1. In 1885 foreign ministers of the European great powers had a conference in Berlin at which they agreed on a division of Africa into spheres of influence. Though Liberia and Ethiopia were acknowledged to be independent states and various kingdoms and chieftaincies away from the coasts also operated outside European control, no Africans were invited to the Conference. What institutional and ideational changes in world politics mean that a similar conference would not be possible today?
2. World politics has changed in many ways since the late 18th century. Identify what you regard as the two most important changes and explain why those two are more important than the others.
3. Mao Zedong’s approach to developing China combined central planning with very low connection to the global economy. His successors modified both, allowing establishment of local government-owned and private enterprises not subject to planning and opening China’s economy to more international trade and investment in the 1980s. Drawing on theories and analytical schemes learned in class, explain why the changes were made.
4. In the 1960s, developing countries – especially the newly independent ones in Africa and Asia – formed the Group of 77 and used the UN General Assembly to advance their views about how world politics and the international economy should be organized. In recent years it has become to use the phrase “the Global South” to designate the same set of more than 120 countries. The phrase suggests two things: that all of those countries can be regarded as common characteristics and that those common characteristics lead them to have similar foreign policy goals. Thinking across the issue areas of security, economic affairs, human rights, and environmental concerns, assess the extent to which states of the Global South do or do not have common goals and explain why the convergences and divergences of goals exist.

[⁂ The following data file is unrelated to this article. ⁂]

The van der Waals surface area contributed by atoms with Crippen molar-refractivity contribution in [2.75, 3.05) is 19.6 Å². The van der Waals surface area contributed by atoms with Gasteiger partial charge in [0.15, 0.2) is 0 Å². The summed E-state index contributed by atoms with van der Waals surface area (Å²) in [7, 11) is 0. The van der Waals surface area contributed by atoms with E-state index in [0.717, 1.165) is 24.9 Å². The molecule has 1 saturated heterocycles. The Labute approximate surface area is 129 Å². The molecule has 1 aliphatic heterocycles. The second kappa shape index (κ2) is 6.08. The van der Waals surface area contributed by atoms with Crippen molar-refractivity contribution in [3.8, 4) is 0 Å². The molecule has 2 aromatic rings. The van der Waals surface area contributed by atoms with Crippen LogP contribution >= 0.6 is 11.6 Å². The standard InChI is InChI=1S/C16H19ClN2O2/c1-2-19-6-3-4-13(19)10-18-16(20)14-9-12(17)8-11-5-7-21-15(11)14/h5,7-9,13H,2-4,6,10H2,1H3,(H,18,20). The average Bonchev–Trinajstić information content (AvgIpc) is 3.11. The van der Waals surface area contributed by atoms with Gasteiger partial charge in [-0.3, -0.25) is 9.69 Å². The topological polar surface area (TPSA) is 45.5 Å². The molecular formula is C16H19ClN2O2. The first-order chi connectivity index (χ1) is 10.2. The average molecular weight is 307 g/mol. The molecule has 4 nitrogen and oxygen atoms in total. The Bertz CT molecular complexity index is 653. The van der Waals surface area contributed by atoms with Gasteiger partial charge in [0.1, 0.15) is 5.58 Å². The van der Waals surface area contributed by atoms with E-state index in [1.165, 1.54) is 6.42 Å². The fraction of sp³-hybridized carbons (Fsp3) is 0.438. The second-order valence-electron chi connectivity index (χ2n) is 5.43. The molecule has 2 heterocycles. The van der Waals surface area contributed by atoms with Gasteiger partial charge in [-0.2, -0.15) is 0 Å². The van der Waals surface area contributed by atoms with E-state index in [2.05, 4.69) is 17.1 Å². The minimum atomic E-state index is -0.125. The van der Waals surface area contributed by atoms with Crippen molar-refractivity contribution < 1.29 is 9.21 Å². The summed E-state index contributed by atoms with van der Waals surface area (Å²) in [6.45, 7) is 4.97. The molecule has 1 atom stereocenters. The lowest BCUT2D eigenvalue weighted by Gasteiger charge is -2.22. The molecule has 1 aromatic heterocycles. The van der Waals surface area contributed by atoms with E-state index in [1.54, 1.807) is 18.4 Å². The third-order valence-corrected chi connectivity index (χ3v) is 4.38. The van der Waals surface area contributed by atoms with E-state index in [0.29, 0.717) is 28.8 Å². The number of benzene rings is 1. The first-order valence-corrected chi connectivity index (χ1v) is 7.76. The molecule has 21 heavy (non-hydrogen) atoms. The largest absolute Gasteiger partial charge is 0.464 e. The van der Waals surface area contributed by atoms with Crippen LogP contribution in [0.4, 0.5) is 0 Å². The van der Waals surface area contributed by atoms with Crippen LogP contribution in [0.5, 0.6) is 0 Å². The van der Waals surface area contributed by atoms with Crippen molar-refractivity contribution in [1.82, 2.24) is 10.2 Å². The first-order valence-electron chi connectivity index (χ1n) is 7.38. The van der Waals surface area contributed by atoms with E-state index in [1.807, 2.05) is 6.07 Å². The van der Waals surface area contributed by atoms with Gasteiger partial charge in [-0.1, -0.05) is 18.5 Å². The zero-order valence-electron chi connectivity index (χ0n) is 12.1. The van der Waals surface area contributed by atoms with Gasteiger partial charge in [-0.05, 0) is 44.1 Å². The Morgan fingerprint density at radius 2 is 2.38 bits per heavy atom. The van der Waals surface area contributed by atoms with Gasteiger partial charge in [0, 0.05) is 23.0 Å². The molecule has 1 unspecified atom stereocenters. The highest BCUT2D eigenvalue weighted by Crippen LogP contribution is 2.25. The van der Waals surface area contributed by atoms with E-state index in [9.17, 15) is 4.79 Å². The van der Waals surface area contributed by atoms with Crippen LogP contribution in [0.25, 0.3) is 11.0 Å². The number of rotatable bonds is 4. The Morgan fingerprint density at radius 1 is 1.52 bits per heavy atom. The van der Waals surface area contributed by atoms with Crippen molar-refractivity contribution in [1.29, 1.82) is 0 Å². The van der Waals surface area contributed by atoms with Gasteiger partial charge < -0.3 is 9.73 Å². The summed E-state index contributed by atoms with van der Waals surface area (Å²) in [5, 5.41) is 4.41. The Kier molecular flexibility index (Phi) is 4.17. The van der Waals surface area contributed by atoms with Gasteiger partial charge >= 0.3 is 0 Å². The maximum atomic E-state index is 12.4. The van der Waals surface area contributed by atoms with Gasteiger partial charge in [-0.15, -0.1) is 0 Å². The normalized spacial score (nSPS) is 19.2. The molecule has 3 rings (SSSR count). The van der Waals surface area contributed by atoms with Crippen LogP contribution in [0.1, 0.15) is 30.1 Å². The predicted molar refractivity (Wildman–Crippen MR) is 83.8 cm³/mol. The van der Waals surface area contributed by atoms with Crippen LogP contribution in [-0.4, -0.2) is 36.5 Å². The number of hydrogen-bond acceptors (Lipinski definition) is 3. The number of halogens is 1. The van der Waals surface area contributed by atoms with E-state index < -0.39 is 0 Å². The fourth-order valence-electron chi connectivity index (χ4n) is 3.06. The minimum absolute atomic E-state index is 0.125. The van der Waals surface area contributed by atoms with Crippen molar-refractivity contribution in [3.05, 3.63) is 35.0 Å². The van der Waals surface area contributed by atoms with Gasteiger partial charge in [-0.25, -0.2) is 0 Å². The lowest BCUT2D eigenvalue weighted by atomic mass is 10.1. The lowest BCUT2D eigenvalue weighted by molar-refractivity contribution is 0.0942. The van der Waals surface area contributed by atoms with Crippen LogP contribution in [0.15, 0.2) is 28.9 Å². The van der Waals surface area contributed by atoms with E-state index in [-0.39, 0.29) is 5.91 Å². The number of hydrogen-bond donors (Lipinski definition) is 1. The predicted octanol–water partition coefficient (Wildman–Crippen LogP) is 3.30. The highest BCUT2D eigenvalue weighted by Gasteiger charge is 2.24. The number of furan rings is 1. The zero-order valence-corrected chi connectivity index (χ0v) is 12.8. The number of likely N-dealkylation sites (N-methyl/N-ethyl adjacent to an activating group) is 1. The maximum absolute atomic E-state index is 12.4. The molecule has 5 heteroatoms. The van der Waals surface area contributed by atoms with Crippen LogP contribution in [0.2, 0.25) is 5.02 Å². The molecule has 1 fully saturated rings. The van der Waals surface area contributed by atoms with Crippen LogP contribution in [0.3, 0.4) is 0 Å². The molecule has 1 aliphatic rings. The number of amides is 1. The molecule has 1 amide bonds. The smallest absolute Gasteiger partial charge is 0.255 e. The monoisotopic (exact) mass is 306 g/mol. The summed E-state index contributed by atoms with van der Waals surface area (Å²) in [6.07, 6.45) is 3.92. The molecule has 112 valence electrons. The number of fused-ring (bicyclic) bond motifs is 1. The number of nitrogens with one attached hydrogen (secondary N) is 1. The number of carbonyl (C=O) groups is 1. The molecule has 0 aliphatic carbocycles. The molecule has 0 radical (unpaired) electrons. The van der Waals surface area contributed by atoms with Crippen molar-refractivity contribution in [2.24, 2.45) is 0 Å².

5. The leaders of the Meiji Restoration in late 19th century Japan often summarized their goals for Japan with the slogan “rich nation, strong army.” What does the slogan suggest about how a country should order its priorities in a decentralized international system? Indicate whether it is an equally relevant guide for a small state and explain why or why not.
6. Joseph Nye defines contextual intelligence as “the ability to understand an evolving environment and capitalize on trends” and argues that world politics in the rest of the 21st century will not be about determining which country is “number 1” but about great powers using their power in collaboration with other states and with nonstate actors rather as a tool for dominating those other states and nonstate actors. This is a very different view than the realist emphasis on unending competition among great powers for dominance. What features of contemporary world politics support Nye’s argument?